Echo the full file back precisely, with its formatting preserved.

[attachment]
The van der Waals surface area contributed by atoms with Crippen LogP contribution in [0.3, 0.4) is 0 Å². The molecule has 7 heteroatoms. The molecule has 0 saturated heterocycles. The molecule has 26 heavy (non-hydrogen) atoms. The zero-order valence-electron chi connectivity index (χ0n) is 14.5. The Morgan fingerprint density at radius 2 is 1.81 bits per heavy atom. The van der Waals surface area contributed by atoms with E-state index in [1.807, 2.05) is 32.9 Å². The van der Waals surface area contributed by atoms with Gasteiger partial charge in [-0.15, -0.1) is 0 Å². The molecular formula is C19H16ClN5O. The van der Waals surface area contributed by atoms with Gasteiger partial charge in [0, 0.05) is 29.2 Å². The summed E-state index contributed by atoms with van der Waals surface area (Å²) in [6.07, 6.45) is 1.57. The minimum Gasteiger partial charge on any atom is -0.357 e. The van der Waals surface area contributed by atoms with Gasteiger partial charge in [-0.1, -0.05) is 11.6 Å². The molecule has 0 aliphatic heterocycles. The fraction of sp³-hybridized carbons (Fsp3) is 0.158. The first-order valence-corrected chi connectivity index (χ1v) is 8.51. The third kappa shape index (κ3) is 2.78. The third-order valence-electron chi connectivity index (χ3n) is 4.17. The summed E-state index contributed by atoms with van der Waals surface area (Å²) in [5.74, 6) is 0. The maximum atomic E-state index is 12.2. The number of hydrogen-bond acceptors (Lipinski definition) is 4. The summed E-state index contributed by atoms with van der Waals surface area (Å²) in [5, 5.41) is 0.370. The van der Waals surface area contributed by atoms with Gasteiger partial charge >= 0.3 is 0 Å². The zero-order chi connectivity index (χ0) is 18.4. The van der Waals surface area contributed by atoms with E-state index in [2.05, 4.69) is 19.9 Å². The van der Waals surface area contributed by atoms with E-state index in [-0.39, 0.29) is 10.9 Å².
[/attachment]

The van der Waals surface area contributed by atoms with Crippen LogP contribution in [0.3, 0.4) is 0 Å². The molecule has 7 heteroatoms. The molecule has 0 saturated heterocycles. The molecule has 26 heavy (non-hydrogen) atoms. The zero-order valence-electron chi connectivity index (χ0n) is 14.5. The Morgan fingerprint density at radius 2 is 1.81 bits per heavy atom. The van der Waals surface area contributed by atoms with E-state index in [1.807, 2.05) is 32.9 Å². The van der Waals surface area contributed by atoms with Gasteiger partial charge in [-0.15, -0.1) is 0 Å². The molecular formula is C19H16ClN5O. The van der Waals surface area contributed by atoms with Gasteiger partial charge in [0, 0.05) is 29.2 Å². The summed E-state index contributed by atoms with van der Waals surface area (Å²) in [6.07, 6.45) is 1.57. The minimum Gasteiger partial charge on any atom is -0.357 e. The van der Waals surface area contributed by atoms with Gasteiger partial charge in [-0.1, -0.05) is 11.6 Å². The molecule has 0 aliphatic heterocycles. The fraction of sp³-hybridized carbons (Fsp3) is 0.158. The first-order valence-corrected chi connectivity index (χ1v) is 8.51. The third kappa shape index (κ3) is 2.78. The third-order valence-electron chi connectivity index (χ3n) is 4.17. The summed E-state index contributed by atoms with van der Waals surface area (Å²) in [5.74, 6) is 0. The maximum atomic E-state index is 12.2. The number of hydrogen-bond acceptors (Lipinski definition) is 4. The summed E-state index contributed by atoms with van der Waals surface area (Å²) in [5, 5.41) is 0.370. The van der Waals surface area contributed by atoms with Gasteiger partial charge >= 0.3 is 0 Å². The zero-order chi connectivity index (χ0) is 18.4. The van der Waals surface area contributed by atoms with E-state index in [2.05, 4.69) is 19.9 Å². The van der Waals surface area contributed by atoms with E-state index in [-0.39, 0.29) is 10.9 Å².